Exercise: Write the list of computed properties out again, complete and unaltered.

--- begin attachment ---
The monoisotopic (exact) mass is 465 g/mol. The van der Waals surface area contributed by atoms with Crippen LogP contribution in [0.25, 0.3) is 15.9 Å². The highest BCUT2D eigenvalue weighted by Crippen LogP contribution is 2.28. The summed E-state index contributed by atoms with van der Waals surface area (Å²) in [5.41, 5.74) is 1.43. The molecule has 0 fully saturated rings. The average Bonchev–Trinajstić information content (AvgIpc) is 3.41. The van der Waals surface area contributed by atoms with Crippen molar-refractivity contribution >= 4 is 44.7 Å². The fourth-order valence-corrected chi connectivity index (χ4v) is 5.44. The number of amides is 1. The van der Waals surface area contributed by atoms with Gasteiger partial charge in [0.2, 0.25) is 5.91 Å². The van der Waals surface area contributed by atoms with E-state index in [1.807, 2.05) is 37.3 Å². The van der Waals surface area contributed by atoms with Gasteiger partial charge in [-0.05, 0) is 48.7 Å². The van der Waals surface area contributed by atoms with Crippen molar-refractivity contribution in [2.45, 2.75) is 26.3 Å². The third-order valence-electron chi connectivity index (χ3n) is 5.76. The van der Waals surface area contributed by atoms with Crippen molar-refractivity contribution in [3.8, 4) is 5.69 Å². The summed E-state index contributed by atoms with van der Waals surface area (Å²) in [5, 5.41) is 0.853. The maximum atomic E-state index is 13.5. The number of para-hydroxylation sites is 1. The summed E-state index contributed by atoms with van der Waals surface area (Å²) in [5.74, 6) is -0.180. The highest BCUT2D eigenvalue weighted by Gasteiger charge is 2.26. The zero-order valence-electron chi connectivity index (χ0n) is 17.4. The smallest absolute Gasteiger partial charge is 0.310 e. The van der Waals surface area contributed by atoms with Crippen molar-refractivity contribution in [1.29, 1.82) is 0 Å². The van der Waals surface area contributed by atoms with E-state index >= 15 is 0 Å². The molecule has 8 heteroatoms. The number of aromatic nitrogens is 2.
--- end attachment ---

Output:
The monoisotopic (exact) mass is 465 g/mol. The van der Waals surface area contributed by atoms with Crippen LogP contribution in [0.25, 0.3) is 15.9 Å². The highest BCUT2D eigenvalue weighted by Crippen LogP contribution is 2.28. The summed E-state index contributed by atoms with van der Waals surface area (Å²) in [5.41, 5.74) is 1.43. The molecule has 0 fully saturated rings. The average Bonchev–Trinajstić information content (AvgIpc) is 3.41. The van der Waals surface area contributed by atoms with Crippen molar-refractivity contribution >= 4 is 44.7 Å². The fourth-order valence-corrected chi connectivity index (χ4v) is 5.44. The number of amides is 1. The van der Waals surface area contributed by atoms with Gasteiger partial charge in [0.2, 0.25) is 5.91 Å². The van der Waals surface area contributed by atoms with E-state index in [1.807, 2.05) is 37.3 Å². The van der Waals surface area contributed by atoms with Gasteiger partial charge in [-0.05, 0) is 48.7 Å². The van der Waals surface area contributed by atoms with Crippen molar-refractivity contribution in [2.45, 2.75) is 26.3 Å². The third-order valence-electron chi connectivity index (χ3n) is 5.76. The van der Waals surface area contributed by atoms with Crippen molar-refractivity contribution in [3.8, 4) is 5.69 Å². The summed E-state index contributed by atoms with van der Waals surface area (Å²) in [5, 5.41) is 0.853. The maximum atomic E-state index is 13.5. The number of para-hydroxylation sites is 1. The summed E-state index contributed by atoms with van der Waals surface area (Å²) in [5.74, 6) is -0.180. The highest BCUT2D eigenvalue weighted by Gasteiger charge is 2.26. The zero-order valence-electron chi connectivity index (χ0n) is 17.4. The smallest absolute Gasteiger partial charge is 0.310 e. The van der Waals surface area contributed by atoms with Crippen molar-refractivity contribution in [1.29, 1.82) is 0 Å². The van der Waals surface area contributed by atoms with E-state index >= 15 is 0 Å². The molecule has 8 heteroatoms. The number of aromatic nitrogens is 2.